JAGUARS NOTEBOOK;Shula still loves the game
Mike Shula has seen the downside of the coaching profession.
After the 1999 season, when Tampa Bay made the NFC title game, the team owners ordered coach Tony Dungy to fire Shula, who was the offensive coordinator. Dungy did it, but later said he should have quit instead.
After the 2006 season, Shula was fired as Alabama's coach after going 6-6 following a 10-2 season. Some of the players Shula brought in helped Nick Saban win the national title last year.
Still, those setbacks didn't diminish Shula's enthusiasm for coaching.
Shula held his first news conference in his fourth season as Jaguars quarterbacks coach Thursday and explained why he stayed in coaching.
"It's a great challenge, plus I don't know what else I would know what to do. I grew up loving the challenge of the Xs and Os, competing in a team sport and being around guys that have the same goals you have," he said.
Shula was 7 and 8 when his father, Don, won back-to-back Super Bowls for the Miami Dolphins during 1972 and 1973 seasons.
"As I was getting older, I was kind of like Luke [Del Rio, coach Jack Del Rio's son]. I was Luke. I was in the training room all the time. I was helping the equipment guys out. I was in the locker room all the time for all those pregame speeches and halftime speeches and postgame speeches," Shula said.
Of Dungy being forced to fire him in Tampa Bay, Shula said, "I've got a lot of respect for coach Dungy. He's a good friend of mine. I just wish we would have done some things better where we would've never put him in that situation."
Of being fired at Alabama, he said, "You realize you gotta go win. There's a lot of different reasons why you don't win. Sometimes, things you can't control. I know it's fun watching the guys we had as babies, as freshmen and sophomores, that grew up and helped them go win a national championship."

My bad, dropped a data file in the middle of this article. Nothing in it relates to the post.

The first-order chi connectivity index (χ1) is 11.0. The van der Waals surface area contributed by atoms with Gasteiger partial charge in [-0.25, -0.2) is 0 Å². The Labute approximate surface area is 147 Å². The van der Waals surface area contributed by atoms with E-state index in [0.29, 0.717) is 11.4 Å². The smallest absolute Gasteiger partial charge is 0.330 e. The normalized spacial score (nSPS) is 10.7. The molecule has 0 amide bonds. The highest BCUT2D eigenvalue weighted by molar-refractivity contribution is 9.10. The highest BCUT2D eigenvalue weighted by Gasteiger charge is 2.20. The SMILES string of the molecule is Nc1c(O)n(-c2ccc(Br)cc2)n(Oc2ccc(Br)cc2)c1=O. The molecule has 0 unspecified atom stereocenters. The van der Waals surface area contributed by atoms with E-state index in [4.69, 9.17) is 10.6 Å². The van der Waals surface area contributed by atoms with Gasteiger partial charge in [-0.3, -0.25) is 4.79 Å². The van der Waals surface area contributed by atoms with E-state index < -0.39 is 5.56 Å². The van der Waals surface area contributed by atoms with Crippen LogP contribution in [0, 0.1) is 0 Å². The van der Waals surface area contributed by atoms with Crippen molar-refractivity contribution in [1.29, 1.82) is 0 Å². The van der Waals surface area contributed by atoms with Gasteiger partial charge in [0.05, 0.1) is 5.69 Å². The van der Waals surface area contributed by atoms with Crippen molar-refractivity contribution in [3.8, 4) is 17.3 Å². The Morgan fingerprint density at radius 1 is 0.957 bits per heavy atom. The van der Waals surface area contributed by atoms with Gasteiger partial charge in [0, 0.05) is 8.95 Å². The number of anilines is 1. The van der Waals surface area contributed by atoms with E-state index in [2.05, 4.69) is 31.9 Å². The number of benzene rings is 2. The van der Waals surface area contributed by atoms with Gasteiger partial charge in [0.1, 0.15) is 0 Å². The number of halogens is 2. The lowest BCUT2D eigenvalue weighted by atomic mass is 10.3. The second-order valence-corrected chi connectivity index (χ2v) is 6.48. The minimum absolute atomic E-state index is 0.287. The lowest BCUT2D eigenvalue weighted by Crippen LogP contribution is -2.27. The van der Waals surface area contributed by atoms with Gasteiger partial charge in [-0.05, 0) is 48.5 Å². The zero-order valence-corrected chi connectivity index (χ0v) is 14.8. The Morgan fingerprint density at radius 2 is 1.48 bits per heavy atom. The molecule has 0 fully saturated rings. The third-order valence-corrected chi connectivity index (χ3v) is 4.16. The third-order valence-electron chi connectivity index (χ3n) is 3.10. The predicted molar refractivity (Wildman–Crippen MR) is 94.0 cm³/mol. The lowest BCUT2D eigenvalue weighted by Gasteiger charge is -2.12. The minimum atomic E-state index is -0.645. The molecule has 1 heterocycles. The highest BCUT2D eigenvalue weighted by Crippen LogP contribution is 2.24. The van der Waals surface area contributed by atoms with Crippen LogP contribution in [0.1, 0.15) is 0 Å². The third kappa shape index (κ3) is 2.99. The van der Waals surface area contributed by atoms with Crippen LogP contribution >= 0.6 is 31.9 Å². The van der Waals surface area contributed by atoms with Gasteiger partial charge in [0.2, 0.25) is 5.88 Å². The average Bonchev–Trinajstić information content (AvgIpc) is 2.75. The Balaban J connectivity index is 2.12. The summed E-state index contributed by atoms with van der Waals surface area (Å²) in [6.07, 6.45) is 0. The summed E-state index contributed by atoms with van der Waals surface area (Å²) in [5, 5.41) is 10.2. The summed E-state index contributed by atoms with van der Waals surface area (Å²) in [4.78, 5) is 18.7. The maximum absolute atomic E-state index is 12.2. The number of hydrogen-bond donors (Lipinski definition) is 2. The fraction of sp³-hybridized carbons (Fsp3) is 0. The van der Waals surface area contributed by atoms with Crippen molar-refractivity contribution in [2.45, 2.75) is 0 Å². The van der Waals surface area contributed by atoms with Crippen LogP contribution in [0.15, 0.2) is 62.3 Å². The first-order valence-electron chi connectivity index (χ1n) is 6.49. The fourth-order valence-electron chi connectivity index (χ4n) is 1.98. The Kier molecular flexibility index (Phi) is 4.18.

Although Shula has had a taste of being a head coach, he seems to be content remaining an assistant.
"As long as I'm around quarterbacks," Shula said. "You're right in the middle of all the big decisions, and you're coaching a guy where all eyes are on him."
Shula said he enjoys coaching Jaguars quarterback David Garrard.
"Dave is great. He takes coaching well, and not just takes it well, but then tries to apply it. His main thing is, 'How can I get better? Help me to get better,' " Shula said.
Deji Karim, who suffered a thumb injury when he fell on it with the ball in his hand in the second preseason game, is expected to play Sunday after sitting out six weeks.
Drafted to be the team's kick returner, he is trying not to get too excited about finally getting a chance in Buffalo.
"When I do think about the game, it's 'Wow, it's about to happen.' But I'm keeping myself on an even keel," he said.
Tiquan Underwood has done a solid job of filling in for Karim as a kick returner.
WAITING FOR AN INTERCEPTION
Cornerback Rashean Mathis doesn't have an interception this season, mainly because teams are targeting David Jones on the other side. Colts receiver Reggie Wayne caught 15 passes against Jones last Sunday.
"It's going to come,'' Mathis said. "I'm having faith I will get my fair share [of interceptions]."
"I am sure I will get a few balls," Mathis said.
Mathis said the veterans also have to school the rookies on the fact that the Jaguars can't afford a letdown coming off the Colts game.
"We can't go up there and lay an egg," he said.
As expected, running back Maurice Jones-Drew returned to full practice Thursday after sitting out with an ankle injury. The Jaguars like to rest Jones-Drew on Wednesdays.
Safety Sean Considine (hamstring), running back Rashad Jennings (shoulder) and guard Justin Smiley (ankle) remained limited for the second consecutive day. Linebacker Justin Durant (ankle) didn't practice after being limited Wednesday.
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